Particular attention should be paid to the scientific methodology used for cognitive profiling when ethnic differences are present. Importantly, as the interaction between neuroscience and law is quite recent, is still necessary to establish suitable protocols for experts required to produce legal reports of foreign defendants. This issue is not marginal considering the influence of culture on behavior mentioned previously, as more and more legal trials also involve neuroscientific evidence. Additionally, it is worth noting that when cultural differences are taken into account, there is a risk that stereotypes leading to prejudice might be reinforced. For this reason, the cognitive diversity found across populations should be handled with some care as it might not be relevant to other fields of law (e.g., law enforcement official practice). Instead, when legal trials involve cultural diversity, a comprehensive neuroscientific procedure may contribute to more objective legal outcomes. In this case, neuroscience could assist law in decoding the significance of a range of culturally modulated social behaviors, which might have a strong impact on evidence examined in court (Figure 1). Advances in neuroscience are required to better fit the law's demands in the courtroom.
Figure 1. Culture, neuroscience and law. Culture influences human brain and cognition, hence the diversity we can observe in the meaning of actions and behaviors across different cultures. In the case of cross-cultural legal trials, this diversity could influence the legal outcomes. For example, the foreign defendants' or witnesses' testimonies might be influenced by the way they have perceived or remembered the situation, according to their cultural background. From this perspective, neuroscience could assist law for a clear and objective interpretation of the foreign defendant's behavior, taking into account the weight of culture on the brain.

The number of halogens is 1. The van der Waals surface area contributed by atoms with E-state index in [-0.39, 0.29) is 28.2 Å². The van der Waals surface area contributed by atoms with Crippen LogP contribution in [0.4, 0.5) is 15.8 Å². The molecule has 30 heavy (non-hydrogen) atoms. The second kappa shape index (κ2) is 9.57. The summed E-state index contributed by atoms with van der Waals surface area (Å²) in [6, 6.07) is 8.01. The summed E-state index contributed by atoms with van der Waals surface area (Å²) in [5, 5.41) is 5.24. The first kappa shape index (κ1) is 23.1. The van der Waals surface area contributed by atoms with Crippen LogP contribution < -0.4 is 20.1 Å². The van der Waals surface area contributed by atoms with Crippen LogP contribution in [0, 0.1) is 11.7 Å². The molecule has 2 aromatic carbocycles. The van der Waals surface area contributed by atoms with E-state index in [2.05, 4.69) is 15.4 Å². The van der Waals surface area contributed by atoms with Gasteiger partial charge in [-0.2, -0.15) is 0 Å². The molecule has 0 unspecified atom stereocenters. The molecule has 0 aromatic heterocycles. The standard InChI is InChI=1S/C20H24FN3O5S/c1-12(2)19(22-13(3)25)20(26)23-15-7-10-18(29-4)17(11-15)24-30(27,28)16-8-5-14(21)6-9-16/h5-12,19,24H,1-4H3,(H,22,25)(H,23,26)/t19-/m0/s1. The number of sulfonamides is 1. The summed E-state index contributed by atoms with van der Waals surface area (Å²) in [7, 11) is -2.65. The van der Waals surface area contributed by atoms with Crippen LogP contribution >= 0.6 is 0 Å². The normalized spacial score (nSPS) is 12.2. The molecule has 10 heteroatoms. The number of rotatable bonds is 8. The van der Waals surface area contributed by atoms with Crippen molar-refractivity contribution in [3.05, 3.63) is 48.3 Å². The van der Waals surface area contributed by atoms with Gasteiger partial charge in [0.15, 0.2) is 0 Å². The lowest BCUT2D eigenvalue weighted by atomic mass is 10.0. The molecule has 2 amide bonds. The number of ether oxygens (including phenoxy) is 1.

Conflict of Interest Statement
The Associate Editor Asifa Majid declares that, despite being affiliated to the same institution as the author Roy Dings, the review process was handled objectively and no conflict of interest exists. The authors declare that the research was conducted in the absence of any commercial or financial relationships that could be construed as a potential conflict of interest.
The authors thank Dr. Anna Sedda for her helpful comments.
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Keywords: cross-cultural differences, neuroscience, law and cognitive science, society, neuropsychological tests, neurolaw
Citation: Salvato G, Dings R and Reuter L (2014) Culture, neuroscience, and law. Front. Psychol. 5:1196. doi: 10.3389/fpsyg.2014.01196
Received: 23 June 2014; Accepted: 03 October 2014;
Published online: 22 October 2014.
Edited by:Asifa Majid, Radboud University Nijmegen, Netherlands
Reviewed by:Mikhail Lebedev, Duke University, USA
Copyright © 2014 Salvato, Dings and Reuter. This is an open-access article distributed under the terms of the Creative Commons Attribution License (CC BY). The use, distribution or reproduction in other forums is permitted, provided the original author(s) or licensor are credited and that the original publication in this journal is cited, in accordance with accepted academic practice. No use, distribution or reproduction is permitted which does not comply with these terms.